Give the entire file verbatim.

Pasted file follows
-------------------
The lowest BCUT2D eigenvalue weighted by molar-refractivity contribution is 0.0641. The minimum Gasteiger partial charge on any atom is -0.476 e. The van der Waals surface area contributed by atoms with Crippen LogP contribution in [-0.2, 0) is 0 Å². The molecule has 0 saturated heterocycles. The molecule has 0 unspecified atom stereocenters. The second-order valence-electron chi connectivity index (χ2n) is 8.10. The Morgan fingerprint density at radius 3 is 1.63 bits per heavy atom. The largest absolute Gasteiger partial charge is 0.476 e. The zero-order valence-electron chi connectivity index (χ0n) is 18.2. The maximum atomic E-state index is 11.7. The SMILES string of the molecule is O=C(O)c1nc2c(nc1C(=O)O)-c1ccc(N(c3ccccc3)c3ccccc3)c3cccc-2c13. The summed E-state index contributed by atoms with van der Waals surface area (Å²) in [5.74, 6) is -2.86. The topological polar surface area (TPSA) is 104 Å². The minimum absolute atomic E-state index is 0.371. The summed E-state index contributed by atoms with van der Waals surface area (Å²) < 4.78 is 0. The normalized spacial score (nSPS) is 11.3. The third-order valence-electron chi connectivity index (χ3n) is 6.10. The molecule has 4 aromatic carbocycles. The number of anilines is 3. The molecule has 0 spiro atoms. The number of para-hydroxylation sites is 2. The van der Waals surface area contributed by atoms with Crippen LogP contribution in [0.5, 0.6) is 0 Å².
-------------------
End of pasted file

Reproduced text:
The lowest BCUT2D eigenvalue weighted by molar-refractivity contribution is 0.0641. The minimum Gasteiger partial charge on any atom is -0.476 e. The van der Waals surface area contributed by atoms with Crippen LogP contribution in [-0.2, 0) is 0 Å². The molecule has 0 saturated heterocycles. The molecule has 0 unspecified atom stereocenters. The second-order valence-electron chi connectivity index (χ2n) is 8.10. The Morgan fingerprint density at radius 3 is 1.63 bits per heavy atom. The largest absolute Gasteiger partial charge is 0.476 e. The zero-order valence-electron chi connectivity index (χ0n) is 18.2. The maximum atomic E-state index is 11.7. The SMILES string of the molecule is O=C(O)c1nc2c(nc1C(=O)O)-c1ccc(N(c3ccccc3)c3ccccc3)c3cccc-2c13. The summed E-state index contributed by atoms with van der Waals surface area (Å²) in [5.74, 6) is -2.86. The topological polar surface area (TPSA) is 104 Å². The minimum absolute atomic E-state index is 0.371. The summed E-state index contributed by atoms with van der Waals surface area (Å²) < 4.78 is 0. The normalized spacial score (nSPS) is 11.3. The third-order valence-electron chi connectivity index (χ3n) is 6.10. The molecule has 4 aromatic carbocycles. The number of anilines is 3. The molecule has 0 spiro atoms. The number of para-hydroxylation sites is 2. The van der Waals surface area contributed by atoms with Crippen LogP contribution in [0.5, 0.6) is 0 Å².